Why Our Hair + Energy Formula Actually Works

Our Hair + Energy formula contains a therapeutic dose of Iodine:

Why have we chosen to include iodine?

Iodine is a nutrient responsible for the production of T3 and T4 thyroid hormones which contribute to regulating the function of our thyroid. These thyroid hormones impact pathways that regulate energy balance through controlling energy storage and use. Iodine also helps to support a healthy metabolism and is required for healthy brain development. 

 

We don't want an Iodine deficiency

Iodine deficiency doesn’t just cause one single disease, instead it results in many disorders such as hypothyroidism (a low production of thyroid hormones), birth complications, a goiter (abnormal enlargement of the thyroid) or slow growth and development in children. 

 

How it's metabolized in the body:

Iodine is cleared from circulation predominantly by the kidney, thyroid and renal clearance. The thyroid retains approximately 60 μg of iodine per day to regulate iodine loss and maintain the synthesis of thyroid hormones. A healthy adult has 10-20 mg of iodine and 70-80% of that lies in the thyroid. 

 

Where Iodine comes from:

The geographic availability of iodine is due to the impacts of flooding, glaciation and soil, so iodine is found mainly in coastal areas, which is why the highest sources of dietary iodine are found in seafood. One of the richest sources being Kelp, which is why we chose to add this into our vitamin. 

 

And There's Zinc

Why have we chosen to include Zinc? 

Zinc is an essential trace element, meaning the body cannot produce it on its own. So we as humans require it through diet or supplementation. Zinc is powerful for facilitating the recovery of hair follicles and is necessary for growth. Alopecia is one of the main signs of zinc deficiency with regrowth appearing after supplementation. 

 

What happens when we don't take enough Zinc

Zinc deficiency is more common in areas of low animal food intake. The diet may not actually be low in zinc, but individual bio-availability plays a role in absorption. Phytic acid (found in many plant seeds such as beans, grains, nuts and seeds) is a known inhibitor of zinc absorption. Groups most at risk of zinc deficiency include infants and young children, pregnant and lactating women.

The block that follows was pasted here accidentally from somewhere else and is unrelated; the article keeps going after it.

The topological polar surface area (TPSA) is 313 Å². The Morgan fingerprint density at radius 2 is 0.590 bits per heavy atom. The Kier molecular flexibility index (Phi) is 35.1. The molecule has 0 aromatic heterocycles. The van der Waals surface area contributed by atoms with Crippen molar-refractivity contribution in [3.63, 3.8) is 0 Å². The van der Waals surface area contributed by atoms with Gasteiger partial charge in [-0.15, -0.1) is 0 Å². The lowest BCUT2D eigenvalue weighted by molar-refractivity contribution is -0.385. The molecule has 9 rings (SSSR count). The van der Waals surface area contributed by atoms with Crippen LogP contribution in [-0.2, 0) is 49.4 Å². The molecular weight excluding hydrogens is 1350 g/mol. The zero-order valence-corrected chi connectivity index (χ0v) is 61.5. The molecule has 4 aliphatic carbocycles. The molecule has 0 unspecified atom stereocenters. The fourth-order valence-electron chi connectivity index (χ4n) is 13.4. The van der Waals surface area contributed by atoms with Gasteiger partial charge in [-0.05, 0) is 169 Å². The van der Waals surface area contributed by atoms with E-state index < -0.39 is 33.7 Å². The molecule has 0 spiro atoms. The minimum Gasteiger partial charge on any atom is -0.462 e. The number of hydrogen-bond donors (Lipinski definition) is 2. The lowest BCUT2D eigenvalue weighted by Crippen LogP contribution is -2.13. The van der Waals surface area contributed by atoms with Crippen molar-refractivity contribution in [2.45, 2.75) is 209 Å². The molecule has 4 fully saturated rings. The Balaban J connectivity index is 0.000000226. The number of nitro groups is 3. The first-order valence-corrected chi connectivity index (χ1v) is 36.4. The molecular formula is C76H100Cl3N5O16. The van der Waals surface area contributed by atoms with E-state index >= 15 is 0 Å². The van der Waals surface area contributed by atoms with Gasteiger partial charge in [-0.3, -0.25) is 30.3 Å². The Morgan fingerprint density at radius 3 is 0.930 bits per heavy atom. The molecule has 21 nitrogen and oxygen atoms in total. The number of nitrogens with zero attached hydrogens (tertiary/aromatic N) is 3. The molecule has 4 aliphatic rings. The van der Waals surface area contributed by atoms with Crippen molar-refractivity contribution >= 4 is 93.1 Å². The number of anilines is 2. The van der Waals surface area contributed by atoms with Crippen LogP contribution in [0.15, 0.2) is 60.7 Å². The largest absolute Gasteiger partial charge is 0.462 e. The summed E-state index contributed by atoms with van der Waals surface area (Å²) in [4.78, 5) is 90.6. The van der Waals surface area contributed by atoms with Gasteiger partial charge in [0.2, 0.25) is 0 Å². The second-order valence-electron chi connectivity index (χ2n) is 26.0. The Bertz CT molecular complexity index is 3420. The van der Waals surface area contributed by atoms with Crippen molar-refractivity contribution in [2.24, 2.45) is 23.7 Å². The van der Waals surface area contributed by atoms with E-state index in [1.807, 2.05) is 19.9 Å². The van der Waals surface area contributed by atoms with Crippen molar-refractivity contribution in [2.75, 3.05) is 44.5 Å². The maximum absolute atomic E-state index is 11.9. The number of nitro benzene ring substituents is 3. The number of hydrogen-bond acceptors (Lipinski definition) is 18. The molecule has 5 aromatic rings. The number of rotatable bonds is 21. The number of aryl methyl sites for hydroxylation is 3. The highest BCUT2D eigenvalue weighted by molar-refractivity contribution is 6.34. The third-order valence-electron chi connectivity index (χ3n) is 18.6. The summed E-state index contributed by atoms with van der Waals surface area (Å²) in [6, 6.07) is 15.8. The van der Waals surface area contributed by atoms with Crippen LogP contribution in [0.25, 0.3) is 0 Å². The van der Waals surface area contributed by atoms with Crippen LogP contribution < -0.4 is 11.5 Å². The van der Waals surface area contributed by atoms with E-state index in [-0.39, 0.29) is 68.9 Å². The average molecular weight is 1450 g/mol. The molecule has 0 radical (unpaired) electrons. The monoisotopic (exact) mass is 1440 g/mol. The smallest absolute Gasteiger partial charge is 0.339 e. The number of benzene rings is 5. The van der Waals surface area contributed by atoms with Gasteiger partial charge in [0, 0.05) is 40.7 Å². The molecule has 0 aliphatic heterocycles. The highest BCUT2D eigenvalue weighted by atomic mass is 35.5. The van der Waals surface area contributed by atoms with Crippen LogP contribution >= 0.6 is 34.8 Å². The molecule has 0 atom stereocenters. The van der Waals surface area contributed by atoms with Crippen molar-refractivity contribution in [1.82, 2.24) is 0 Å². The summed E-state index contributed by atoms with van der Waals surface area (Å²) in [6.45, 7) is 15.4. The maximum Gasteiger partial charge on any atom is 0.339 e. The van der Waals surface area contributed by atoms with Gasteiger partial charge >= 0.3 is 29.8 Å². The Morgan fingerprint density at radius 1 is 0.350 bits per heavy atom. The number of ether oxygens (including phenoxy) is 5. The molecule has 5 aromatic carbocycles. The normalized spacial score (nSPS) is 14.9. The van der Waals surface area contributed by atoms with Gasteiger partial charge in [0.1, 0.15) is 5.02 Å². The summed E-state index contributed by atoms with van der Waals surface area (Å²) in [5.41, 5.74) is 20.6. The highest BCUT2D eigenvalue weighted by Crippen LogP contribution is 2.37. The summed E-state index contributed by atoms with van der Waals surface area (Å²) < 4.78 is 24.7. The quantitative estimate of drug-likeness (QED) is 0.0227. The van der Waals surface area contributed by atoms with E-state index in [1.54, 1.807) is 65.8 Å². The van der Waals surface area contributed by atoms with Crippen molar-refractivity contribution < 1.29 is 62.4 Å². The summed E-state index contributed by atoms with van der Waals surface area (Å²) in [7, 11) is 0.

How is Zinc metabolised in the body?

Zinc is absorbed in our small intestine and our level of zinc may impact how well we absorb it. Those more deficient in zinc, absorb it with more success than those who consume an adequate amount of zinc through their diet. 


Where else can I find Zinc?

Some of the highest sources of zinc include oysters, beef, fortified breakfast cereals, beans, pumpkin seeds, nuts and chickpeas.

 


References

Michael Zimmermann, Paula R. Trumbo, Iodine, Advances in Nutrition, Volume 4, Issue 2, March 2013, Pages 262–264


McAninch E, Bianco A. Thyroid hormone signaling in energy homeostasis and energy metabolism. Annals of the New York Academy of Sciences. 2014;1311(1):77-87.


Mullur R, Liu Y, Brent G. Thyroid hormone regulation of metabolism. Physiological Reviews. 2014;94(2):355-382.


Almohanna H, Ahmed A, Tsatalis J, Tosti A. The Role of Vitamins and Minerals in Hair Loss: A Review. Dermatology and Therapy. 2018;9(1):51-70.


Choudhry H, Nasrullah M. Iodine consumption and cognitive performance: Confirmation of adequate consumption. Food Science & Nutrition. 2018;6(6):1341-1351.


Roohani N, Hurrell R, Kelishadi R, Schulin R. Zinc and its importance for human health: An integrative review. Journal of Research in Medical Sciences. 2019;18(2):144-157.


Office of Dietary Supplements - Zinc [Internet]. Ods.od.nih.gov. 2019 [cited 29 August 2019]. Available from: https://ods.od.nih.gov/factsheets/%20Zinc-HealthProfessional/